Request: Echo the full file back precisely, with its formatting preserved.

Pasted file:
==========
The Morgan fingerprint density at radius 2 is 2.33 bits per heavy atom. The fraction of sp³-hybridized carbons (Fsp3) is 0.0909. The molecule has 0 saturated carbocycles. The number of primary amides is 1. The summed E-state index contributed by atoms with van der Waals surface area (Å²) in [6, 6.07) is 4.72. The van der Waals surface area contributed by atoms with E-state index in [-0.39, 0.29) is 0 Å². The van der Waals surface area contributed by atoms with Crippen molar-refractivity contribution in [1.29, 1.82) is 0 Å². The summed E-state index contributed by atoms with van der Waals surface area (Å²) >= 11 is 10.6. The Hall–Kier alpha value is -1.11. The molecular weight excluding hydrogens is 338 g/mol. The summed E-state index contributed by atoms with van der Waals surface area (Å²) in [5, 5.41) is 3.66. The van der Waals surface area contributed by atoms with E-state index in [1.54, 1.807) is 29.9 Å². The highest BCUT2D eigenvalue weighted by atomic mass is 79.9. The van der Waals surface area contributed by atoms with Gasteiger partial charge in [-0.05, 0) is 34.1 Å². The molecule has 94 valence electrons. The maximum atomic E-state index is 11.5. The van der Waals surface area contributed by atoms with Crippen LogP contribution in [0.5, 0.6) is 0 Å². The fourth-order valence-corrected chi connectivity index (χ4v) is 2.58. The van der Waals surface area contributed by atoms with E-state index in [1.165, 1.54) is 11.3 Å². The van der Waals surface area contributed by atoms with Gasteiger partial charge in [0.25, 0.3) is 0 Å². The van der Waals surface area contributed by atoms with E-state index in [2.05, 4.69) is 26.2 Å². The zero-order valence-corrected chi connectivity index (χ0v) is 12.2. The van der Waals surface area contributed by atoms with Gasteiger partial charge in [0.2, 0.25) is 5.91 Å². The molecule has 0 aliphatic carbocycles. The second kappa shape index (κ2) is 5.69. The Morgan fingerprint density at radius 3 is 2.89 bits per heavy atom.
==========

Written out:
The Morgan fingerprint density at radius 2 is 2.33 bits per heavy atom. The fraction of sp³-hybridized carbons (Fsp3) is 0.0909. The molecule has 0 saturated carbocycles. The number of primary amides is 1. The summed E-state index contributed by atoms with van der Waals surface area (Å²) in [6, 6.07) is 4.72. The van der Waals surface area contributed by atoms with E-state index in [-0.39, 0.29) is 0 Å². The van der Waals surface area contributed by atoms with Crippen molar-refractivity contribution in [1.29, 1.82) is 0 Å². The summed E-state index contributed by atoms with van der Waals surface area (Å²) >= 11 is 10.6. The Hall–Kier alpha value is -1.11. The molecular weight excluding hydrogens is 338 g/mol. The summed E-state index contributed by atoms with van der Waals surface area (Å²) in [5, 5.41) is 3.66. The van der Waals surface area contributed by atoms with E-state index in [1.54, 1.807) is 29.9 Å². The highest BCUT2D eigenvalue weighted by atomic mass is 79.9. The van der Waals surface area contributed by atoms with Gasteiger partial charge in [-0.05, 0) is 34.1 Å². The molecule has 94 valence electrons. The maximum atomic E-state index is 11.5. The van der Waals surface area contributed by atoms with Crippen LogP contribution in [0.5, 0.6) is 0 Å². The fourth-order valence-corrected chi connectivity index (χ4v) is 2.58. The van der Waals surface area contributed by atoms with E-state index in [1.165, 1.54) is 11.3 Å². The van der Waals surface area contributed by atoms with Gasteiger partial charge in [0.25, 0.3) is 0 Å². The van der Waals surface area contributed by atoms with E-state index in [2.05, 4.69) is 26.2 Å². The zero-order valence-corrected chi connectivity index (χ0v) is 12.2. The van der Waals surface area contributed by atoms with Gasteiger partial charge in [0.2, 0.25) is 5.91 Å². The molecule has 0 aliphatic carbocycles. The second kappa shape index (κ2) is 5.69. The Morgan fingerprint density at radius 3 is 2.89 bits per heavy atom.